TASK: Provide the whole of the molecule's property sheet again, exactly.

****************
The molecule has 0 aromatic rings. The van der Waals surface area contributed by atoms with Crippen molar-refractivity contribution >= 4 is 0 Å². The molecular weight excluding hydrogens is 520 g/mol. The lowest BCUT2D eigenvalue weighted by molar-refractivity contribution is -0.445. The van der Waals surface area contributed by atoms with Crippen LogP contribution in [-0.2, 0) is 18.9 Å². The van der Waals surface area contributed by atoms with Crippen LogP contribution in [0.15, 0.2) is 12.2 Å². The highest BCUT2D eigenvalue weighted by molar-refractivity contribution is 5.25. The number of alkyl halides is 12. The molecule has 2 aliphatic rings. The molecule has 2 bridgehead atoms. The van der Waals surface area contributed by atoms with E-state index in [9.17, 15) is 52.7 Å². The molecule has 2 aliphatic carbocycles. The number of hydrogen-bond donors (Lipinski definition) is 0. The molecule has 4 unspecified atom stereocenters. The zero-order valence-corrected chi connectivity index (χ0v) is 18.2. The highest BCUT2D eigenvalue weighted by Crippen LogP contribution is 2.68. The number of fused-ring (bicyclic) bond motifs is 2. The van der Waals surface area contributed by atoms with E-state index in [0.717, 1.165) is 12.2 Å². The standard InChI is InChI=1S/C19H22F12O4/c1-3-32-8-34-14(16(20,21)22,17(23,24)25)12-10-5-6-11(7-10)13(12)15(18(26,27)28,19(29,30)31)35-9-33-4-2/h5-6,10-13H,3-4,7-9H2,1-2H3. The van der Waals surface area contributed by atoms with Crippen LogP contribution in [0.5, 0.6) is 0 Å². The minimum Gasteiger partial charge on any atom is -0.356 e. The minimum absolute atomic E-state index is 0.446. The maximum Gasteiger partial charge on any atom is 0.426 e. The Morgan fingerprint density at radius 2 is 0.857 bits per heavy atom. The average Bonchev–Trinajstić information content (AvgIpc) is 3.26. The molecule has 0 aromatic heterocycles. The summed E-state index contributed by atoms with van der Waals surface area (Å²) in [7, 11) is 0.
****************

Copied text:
The molecule has 0 aromatic rings. The van der Waals surface area contributed by atoms with Crippen molar-refractivity contribution >= 4 is 0 Å². The molecular weight excluding hydrogens is 520 g/mol. The lowest BCUT2D eigenvalue weighted by molar-refractivity contribution is -0.445. The van der Waals surface area contributed by atoms with Crippen LogP contribution in [-0.2, 0) is 18.9 Å². The van der Waals surface area contributed by atoms with Crippen LogP contribution in [0.15, 0.2) is 12.2 Å². The highest BCUT2D eigenvalue weighted by molar-refractivity contribution is 5.25. The number of alkyl halides is 12. The molecule has 2 aliphatic rings. The molecule has 2 bridgehead atoms. The van der Waals surface area contributed by atoms with E-state index in [9.17, 15) is 52.7 Å². The molecule has 2 aliphatic carbocycles. The number of hydrogen-bond donors (Lipinski definition) is 0. The molecule has 4 unspecified atom stereocenters. The zero-order valence-corrected chi connectivity index (χ0v) is 18.2. The highest BCUT2D eigenvalue weighted by Crippen LogP contribution is 2.68. The number of fused-ring (bicyclic) bond motifs is 2. The van der Waals surface area contributed by atoms with E-state index in [0.717, 1.165) is 12.2 Å². The standard InChI is InChI=1S/C19H22F12O4/c1-3-32-8-34-14(16(20,21)22,17(23,24)25)12-10-5-6-11(7-10)13(12)15(18(26,27)28,19(29,30)31)35-9-33-4-2/h5-6,10-13H,3-4,7-9H2,1-2H3. The van der Waals surface area contributed by atoms with Crippen LogP contribution in [0.5, 0.6) is 0 Å². The minimum Gasteiger partial charge on any atom is -0.356 e. The minimum absolute atomic E-state index is 0.446. The maximum Gasteiger partial charge on any atom is 0.426 e. The Morgan fingerprint density at radius 2 is 0.857 bits per heavy atom. The average Bonchev–Trinajstić information content (AvgIpc) is 3.26. The molecule has 0 aromatic heterocycles. The summed E-state index contributed by atoms with van der Waals surface area (Å²) in [7, 11) is 0.